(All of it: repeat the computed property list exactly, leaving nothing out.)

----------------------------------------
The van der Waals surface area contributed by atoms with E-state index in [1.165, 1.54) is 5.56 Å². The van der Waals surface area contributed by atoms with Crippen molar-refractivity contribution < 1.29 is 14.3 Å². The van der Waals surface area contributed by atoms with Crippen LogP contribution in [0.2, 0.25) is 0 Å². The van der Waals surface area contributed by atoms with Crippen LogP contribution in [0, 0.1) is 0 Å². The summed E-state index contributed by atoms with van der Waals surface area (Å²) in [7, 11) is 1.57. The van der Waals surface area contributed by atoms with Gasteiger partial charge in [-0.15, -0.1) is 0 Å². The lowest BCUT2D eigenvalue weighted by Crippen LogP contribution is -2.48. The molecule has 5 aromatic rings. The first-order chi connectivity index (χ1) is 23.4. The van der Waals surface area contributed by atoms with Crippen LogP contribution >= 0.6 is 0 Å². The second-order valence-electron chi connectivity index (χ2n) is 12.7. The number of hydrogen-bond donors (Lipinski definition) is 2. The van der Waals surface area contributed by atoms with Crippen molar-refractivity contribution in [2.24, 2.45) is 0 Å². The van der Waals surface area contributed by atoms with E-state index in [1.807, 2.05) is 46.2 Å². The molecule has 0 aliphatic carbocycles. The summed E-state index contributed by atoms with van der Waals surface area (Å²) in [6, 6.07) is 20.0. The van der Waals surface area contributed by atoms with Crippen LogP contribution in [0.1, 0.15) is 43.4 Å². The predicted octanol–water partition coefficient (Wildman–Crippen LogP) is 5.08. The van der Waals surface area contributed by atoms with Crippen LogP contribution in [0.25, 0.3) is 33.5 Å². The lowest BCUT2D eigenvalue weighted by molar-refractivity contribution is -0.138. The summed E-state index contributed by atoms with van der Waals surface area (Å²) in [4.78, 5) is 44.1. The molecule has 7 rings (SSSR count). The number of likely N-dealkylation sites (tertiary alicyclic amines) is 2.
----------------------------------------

The van der Waals surface area contributed by atoms with E-state index in [1.165, 1.54) is 5.56 Å². The van der Waals surface area contributed by atoms with Crippen molar-refractivity contribution < 1.29 is 14.3 Å². The van der Waals surface area contributed by atoms with Crippen LogP contribution in [0.2, 0.25) is 0 Å². The van der Waals surface area contributed by atoms with Crippen LogP contribution in [0, 0.1) is 0 Å². The summed E-state index contributed by atoms with van der Waals surface area (Å²) in [7, 11) is 1.57. The van der Waals surface area contributed by atoms with Gasteiger partial charge in [-0.15, -0.1) is 0 Å². The lowest BCUT2D eigenvalue weighted by Crippen LogP contribution is -2.48. The molecule has 5 aromatic rings. The first-order chi connectivity index (χ1) is 23.4. The van der Waals surface area contributed by atoms with Crippen LogP contribution >= 0.6 is 0 Å². The second-order valence-electron chi connectivity index (χ2n) is 12.7. The number of hydrogen-bond donors (Lipinski definition) is 2. The van der Waals surface area contributed by atoms with Crippen molar-refractivity contribution in [2.24, 2.45) is 0 Å². The van der Waals surface area contributed by atoms with E-state index in [1.807, 2.05) is 46.2 Å². The molecule has 0 aliphatic carbocycles. The summed E-state index contributed by atoms with van der Waals surface area (Å²) in [6, 6.07) is 20.0. The van der Waals surface area contributed by atoms with Crippen LogP contribution in [0.1, 0.15) is 43.4 Å². The predicted octanol–water partition coefficient (Wildman–Crippen LogP) is 5.08. The van der Waals surface area contributed by atoms with Crippen LogP contribution in [0.25, 0.3) is 33.5 Å². The lowest BCUT2D eigenvalue weighted by molar-refractivity contribution is -0.138. The summed E-state index contributed by atoms with van der Waals surface area (Å²) in [4.78, 5) is 44.1. The molecule has 7 rings (SSSR count). The number of likely N-dealkylation sites (tertiary alicyclic amines) is 2.